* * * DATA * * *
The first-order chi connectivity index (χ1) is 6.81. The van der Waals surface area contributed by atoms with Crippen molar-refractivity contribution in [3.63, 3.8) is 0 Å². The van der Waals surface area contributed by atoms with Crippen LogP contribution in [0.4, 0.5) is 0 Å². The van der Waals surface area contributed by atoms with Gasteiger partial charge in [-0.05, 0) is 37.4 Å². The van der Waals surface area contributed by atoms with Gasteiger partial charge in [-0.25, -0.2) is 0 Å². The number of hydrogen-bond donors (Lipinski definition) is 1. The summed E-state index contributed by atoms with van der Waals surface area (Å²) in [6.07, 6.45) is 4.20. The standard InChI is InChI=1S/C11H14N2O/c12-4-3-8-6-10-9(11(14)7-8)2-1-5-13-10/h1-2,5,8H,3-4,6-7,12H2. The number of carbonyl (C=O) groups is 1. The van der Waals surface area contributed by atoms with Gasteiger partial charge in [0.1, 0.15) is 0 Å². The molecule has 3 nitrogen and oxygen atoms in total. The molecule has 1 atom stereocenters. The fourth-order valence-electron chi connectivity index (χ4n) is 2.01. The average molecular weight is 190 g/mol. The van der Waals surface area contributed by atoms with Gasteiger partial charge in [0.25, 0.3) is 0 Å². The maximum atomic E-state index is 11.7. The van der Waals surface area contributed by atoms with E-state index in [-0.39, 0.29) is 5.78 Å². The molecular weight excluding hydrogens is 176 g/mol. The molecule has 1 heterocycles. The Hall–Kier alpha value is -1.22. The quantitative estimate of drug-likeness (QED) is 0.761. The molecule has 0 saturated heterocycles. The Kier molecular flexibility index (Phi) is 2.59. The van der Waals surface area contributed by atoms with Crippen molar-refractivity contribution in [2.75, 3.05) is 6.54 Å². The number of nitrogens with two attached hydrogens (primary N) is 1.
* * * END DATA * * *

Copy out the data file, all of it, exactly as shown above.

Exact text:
The first-order chi connectivity index (χ1) is 6.81. The van der Waals surface area contributed by atoms with Crippen molar-refractivity contribution in [3.63, 3.8) is 0 Å². The van der Waals surface area contributed by atoms with Crippen LogP contribution in [0.4, 0.5) is 0 Å². The van der Waals surface area contributed by atoms with Gasteiger partial charge in [-0.05, 0) is 37.4 Å². The van der Waals surface area contributed by atoms with Gasteiger partial charge in [-0.25, -0.2) is 0 Å². The number of hydrogen-bond donors (Lipinski definition) is 1. The summed E-state index contributed by atoms with van der Waals surface area (Å²) in [6.07, 6.45) is 4.20. The standard InChI is InChI=1S/C11H14N2O/c12-4-3-8-6-10-9(11(14)7-8)2-1-5-13-10/h1-2,5,8H,3-4,6-7,12H2. The number of carbonyl (C=O) groups is 1. The van der Waals surface area contributed by atoms with Gasteiger partial charge in [0.1, 0.15) is 0 Å². The molecule has 3 nitrogen and oxygen atoms in total. The molecule has 1 atom stereocenters. The fourth-order valence-electron chi connectivity index (χ4n) is 2.01. The average molecular weight is 190 g/mol. The van der Waals surface area contributed by atoms with Gasteiger partial charge in [0.25, 0.3) is 0 Å². The maximum atomic E-state index is 11.7. The van der Waals surface area contributed by atoms with E-state index in [-0.39, 0.29) is 5.78 Å². The molecular weight excluding hydrogens is 176 g/mol. The molecule has 1 heterocycles. The Hall–Kier alpha value is -1.22. The quantitative estimate of drug-likeness (QED) is 0.761. The molecule has 0 saturated heterocycles. The Kier molecular flexibility index (Phi) is 2.59. The van der Waals surface area contributed by atoms with Crippen molar-refractivity contribution in [2.75, 3.05) is 6.54 Å². The number of nitrogens with two attached hydrogens (primary N) is 1.